Drug stealing pharmacist loses appeal against being struck off
- Credit: Archant/Suffolk Constabulary
A disgraced pharmacist who stole drugs to order from a Suffolk health centre has lost his appeal against being struck off.
Joseph Achina stole diamorphine, diazepam and sleeping tablets valued at £4,417, but worth more on the black market, during a seven month period as manager of the Boots pharmacy at Stowmarket Health Centre.
Achina, who had worked for Boots for 28 years, initially claimed he had stolen the drugs to send to family in Ghana, but messages on his phone and iPad showed they were stolen to order.
Then aged 56, of Ashcroft Road, Ipswich, Achina was jailed for 31 months in 2018, having admitted theft from the centre in Violet Hill Road between October 31, 2016 and June 10, 2017.
On February 17 this year, Achina took his case to the Administrative Court to appeal against a subsequent decision, by the Register of Pharmacists, in February 2020, that his fitness to practise was impaired.
A committee had concluded suspension would not be sufficient to satisfy the public interest in upholding confidence in the profession and upholding professional standards.
It concluded that Achina's behaviour was "fundamentally incompatible with continued registration", and that removal from the register was "necessary and wholly proportionate".
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Achina appealed the decision on five grounds, including that the committee imposed an excessive sanction because it failed to have regard to mitigating material, failed to conclude that the public interest had been served by criminal proceedings, and failed to take into account the length of time he had already been suspended by virtue of an interim order.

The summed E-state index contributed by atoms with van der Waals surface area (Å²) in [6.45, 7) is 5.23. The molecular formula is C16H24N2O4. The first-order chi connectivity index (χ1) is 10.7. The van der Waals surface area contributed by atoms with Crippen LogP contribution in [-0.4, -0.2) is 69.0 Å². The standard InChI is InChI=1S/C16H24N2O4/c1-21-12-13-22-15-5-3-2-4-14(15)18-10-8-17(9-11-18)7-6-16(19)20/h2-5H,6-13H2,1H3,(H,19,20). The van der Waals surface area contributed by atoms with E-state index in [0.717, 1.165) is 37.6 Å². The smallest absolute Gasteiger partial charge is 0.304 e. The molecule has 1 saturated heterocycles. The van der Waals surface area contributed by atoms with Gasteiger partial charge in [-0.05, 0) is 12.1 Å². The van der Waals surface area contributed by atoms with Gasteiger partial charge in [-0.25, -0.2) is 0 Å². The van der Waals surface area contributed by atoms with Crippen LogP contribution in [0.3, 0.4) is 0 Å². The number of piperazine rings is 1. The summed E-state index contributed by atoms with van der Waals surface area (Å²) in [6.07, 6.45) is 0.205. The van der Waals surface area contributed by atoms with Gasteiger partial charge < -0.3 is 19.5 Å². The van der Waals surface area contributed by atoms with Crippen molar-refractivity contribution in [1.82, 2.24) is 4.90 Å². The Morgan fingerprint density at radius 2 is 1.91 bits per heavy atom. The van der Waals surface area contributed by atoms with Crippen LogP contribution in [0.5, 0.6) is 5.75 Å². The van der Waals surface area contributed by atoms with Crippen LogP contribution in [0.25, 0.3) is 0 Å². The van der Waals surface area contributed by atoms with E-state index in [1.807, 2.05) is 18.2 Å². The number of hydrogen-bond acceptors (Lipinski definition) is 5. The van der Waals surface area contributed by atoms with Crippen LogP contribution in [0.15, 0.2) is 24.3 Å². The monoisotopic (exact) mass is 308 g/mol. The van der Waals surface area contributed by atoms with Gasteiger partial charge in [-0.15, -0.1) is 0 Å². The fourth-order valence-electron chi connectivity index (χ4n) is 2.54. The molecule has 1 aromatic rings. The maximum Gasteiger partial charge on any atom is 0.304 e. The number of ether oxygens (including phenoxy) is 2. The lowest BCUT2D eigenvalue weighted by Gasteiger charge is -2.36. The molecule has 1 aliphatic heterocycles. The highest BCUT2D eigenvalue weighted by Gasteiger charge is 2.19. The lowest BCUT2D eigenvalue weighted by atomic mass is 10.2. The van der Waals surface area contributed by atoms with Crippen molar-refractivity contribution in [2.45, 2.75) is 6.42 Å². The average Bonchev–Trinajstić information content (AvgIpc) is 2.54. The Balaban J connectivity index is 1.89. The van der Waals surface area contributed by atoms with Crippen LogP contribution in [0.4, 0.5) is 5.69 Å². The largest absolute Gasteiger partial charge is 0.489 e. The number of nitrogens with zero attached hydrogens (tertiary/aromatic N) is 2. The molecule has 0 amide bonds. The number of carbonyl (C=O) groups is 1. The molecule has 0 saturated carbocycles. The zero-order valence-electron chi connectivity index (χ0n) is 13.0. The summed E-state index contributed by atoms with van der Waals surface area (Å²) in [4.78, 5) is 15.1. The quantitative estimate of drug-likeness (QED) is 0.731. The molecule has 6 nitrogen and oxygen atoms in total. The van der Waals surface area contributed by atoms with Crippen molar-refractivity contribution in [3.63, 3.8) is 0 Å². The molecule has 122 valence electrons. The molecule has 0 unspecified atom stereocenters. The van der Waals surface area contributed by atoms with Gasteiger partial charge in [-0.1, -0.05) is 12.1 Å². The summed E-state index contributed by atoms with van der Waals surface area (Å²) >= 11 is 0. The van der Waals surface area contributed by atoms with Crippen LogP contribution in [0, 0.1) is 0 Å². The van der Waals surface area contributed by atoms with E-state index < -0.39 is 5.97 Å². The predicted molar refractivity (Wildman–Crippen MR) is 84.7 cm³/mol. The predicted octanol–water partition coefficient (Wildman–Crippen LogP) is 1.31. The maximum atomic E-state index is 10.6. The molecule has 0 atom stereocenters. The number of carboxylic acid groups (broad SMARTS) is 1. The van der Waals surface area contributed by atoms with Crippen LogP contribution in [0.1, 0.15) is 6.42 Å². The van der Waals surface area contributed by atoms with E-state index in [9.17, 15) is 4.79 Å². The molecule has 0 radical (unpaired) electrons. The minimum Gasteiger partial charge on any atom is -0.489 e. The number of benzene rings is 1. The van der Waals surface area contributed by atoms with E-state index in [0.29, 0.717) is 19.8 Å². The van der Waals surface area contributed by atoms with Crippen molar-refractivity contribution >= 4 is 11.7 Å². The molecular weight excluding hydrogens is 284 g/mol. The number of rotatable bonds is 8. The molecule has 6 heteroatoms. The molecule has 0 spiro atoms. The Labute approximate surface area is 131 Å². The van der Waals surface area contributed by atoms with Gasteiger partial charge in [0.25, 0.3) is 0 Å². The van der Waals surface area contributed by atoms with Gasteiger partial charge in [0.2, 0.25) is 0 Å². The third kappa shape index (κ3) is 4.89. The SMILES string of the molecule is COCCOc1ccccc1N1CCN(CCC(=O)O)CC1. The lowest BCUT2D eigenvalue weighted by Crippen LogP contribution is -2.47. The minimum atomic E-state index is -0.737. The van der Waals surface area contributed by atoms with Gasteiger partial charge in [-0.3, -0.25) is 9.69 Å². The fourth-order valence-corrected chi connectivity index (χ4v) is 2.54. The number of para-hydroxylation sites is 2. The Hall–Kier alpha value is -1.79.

He also claimed to have been denied a fair hearing as a result of the presence on the committee of individuals he considered adherents of Islam – and biased against him being a black Christian appellant.
Appearing at court without legal representation, Achina asked The Honourable Mr Justice Lane to view a YouTube video of recorded speech by a man who grew up a Muslim, but converted to Christianity, and contended that a tenet of Islam was to behave with hostility towards Christians and Jews.
Mr Justice Lane found no merit in Achina's submissions and nothing that began to suggest any hostility on the part of the committee or its members.
Achina was invited to make written submissions as to why he should not pay the General Pharmaceutical Council's costs of £6,681.64.